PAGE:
In clinical practice, this circumference would not add much to BMI to distinguish which children are overweight. However, at younger age groups, waist measurement may potentially provide additional information beyond BMI.
In research settings, simple measures like waist and hip other than BMI and weight may help understanding the causes of adiposity and assess intervention with longer term benefits.
Measurements should be quality checked during data processing in the same manner as other health related variables, for example by checking for outliers and data entry errors. It is recommended to use valid ranges for these circumferences according to the study population (e.g. children, adults etc.) when building the study database.
There are no specific steps, which are unique to these measurements. In some circumstances, it may be necessary to convert units taken in imperial units (inches) to metric units (cm).
Circumference ratio indices
Circumferences are often used in combination with each other or with other anthropometric measurements such as height, to calculate anthropometric ratio indices. This requires the division of two numbers (e.g. 2 circumferences or one circumference and one other anthropometric measurement) in the same units to derive the following ratio indices:
Waist and hip values as well as their ratio can be interpreted using population specific cut-off points.
Table 1 highlights the "at risk" categories in Europid using waist circumference and waist-to-hip ratio according to the World Health Organisation STEPS manual.
Table 1 Risk categories for waist circumference and waist-to-hip ratios.
||At substantial risk|
≥ 90 cm (in South Asian, Japanese, Chinese)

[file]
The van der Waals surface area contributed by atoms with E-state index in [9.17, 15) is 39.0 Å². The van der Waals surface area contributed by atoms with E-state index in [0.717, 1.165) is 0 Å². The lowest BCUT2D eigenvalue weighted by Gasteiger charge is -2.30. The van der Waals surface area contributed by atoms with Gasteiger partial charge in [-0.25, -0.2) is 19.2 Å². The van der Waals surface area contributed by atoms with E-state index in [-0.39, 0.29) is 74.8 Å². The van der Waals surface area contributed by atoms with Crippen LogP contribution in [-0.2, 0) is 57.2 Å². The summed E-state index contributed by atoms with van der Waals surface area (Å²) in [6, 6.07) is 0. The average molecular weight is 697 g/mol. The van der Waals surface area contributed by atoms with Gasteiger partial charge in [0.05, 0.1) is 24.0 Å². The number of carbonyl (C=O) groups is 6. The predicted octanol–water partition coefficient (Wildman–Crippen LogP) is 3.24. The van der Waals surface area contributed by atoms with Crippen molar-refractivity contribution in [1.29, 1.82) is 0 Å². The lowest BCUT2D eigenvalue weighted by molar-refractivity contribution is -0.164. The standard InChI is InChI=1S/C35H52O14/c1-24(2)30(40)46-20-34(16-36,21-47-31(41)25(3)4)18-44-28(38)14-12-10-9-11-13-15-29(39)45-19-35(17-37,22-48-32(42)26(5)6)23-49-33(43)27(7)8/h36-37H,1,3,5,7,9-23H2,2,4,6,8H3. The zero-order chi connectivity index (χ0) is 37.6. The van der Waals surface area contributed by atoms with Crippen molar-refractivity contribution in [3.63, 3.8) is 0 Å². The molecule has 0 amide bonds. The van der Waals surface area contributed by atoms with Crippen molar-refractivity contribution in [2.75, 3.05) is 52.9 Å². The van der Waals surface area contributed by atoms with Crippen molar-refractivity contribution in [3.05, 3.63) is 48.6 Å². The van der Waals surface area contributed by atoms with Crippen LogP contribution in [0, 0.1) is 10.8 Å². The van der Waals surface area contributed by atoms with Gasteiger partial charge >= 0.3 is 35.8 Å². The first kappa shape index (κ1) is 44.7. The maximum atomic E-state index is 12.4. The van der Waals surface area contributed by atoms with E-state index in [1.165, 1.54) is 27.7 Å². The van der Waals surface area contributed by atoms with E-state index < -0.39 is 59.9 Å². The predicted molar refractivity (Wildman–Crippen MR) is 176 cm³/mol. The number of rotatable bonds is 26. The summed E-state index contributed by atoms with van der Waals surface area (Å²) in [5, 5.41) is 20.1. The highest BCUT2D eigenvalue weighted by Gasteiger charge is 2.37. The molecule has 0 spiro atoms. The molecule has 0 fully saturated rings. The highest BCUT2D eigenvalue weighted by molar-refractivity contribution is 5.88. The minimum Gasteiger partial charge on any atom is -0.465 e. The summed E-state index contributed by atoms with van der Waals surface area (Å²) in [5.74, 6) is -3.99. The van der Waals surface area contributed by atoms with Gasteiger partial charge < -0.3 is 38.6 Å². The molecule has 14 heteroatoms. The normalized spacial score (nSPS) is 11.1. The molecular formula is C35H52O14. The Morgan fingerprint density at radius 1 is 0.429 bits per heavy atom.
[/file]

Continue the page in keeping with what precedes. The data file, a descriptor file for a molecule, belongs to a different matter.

Adapted from: WHO and Zimmet &Alberti (2006) Source [1, 15].
An overview of the characteristics of circumference methods is outlined in Table 2.
Table 2 Characteristics of circumference methods.
|Number of participants||Large|
|Researcher burden of data collection||Low|
|Researcher burden of coding and data analysis||Low|
|Risk of reactivity bias||No|
|Risk of recall bias||No|
|Risk of social desirability bias||No|
|Risk of observer bias||Yes|
|Suitability for field use||High|
|Participant literacy required||No|
Considerations relating to the use of circumference methods in specific populations are described in Table 3.
Table 3 Use of circumference methods in different populations.
|Pregnancy||Suitable, but measurements may not be reliable as unable to disentangle the maternal-fetal unit. Challenging to obtain these measurements in the last trimester as it might be difficult to identify the correct landmarks.|
|Infancy and lactation||Suitable, but no reference data available (see further considerations).|
|Toddlers and young children||Suitable, but no reference data available (see further considerations).|
|Older Adults||Suitable, but oedema may affect the ability to obtain reliable measurements especially in the leg region.|
|Ethnic groups||Suitable, but cut-off values not always available for different populations.|
|Other (obesity)||Suitable, but accurate measurements difficult to obtain as measurement locations are not always identifiable due to increase in soft tissue.|
It is recommended to estimate the technical error of measurement to monitor intra- and inter-observer variation.
Refer to section: practical considerations for objective anthropometry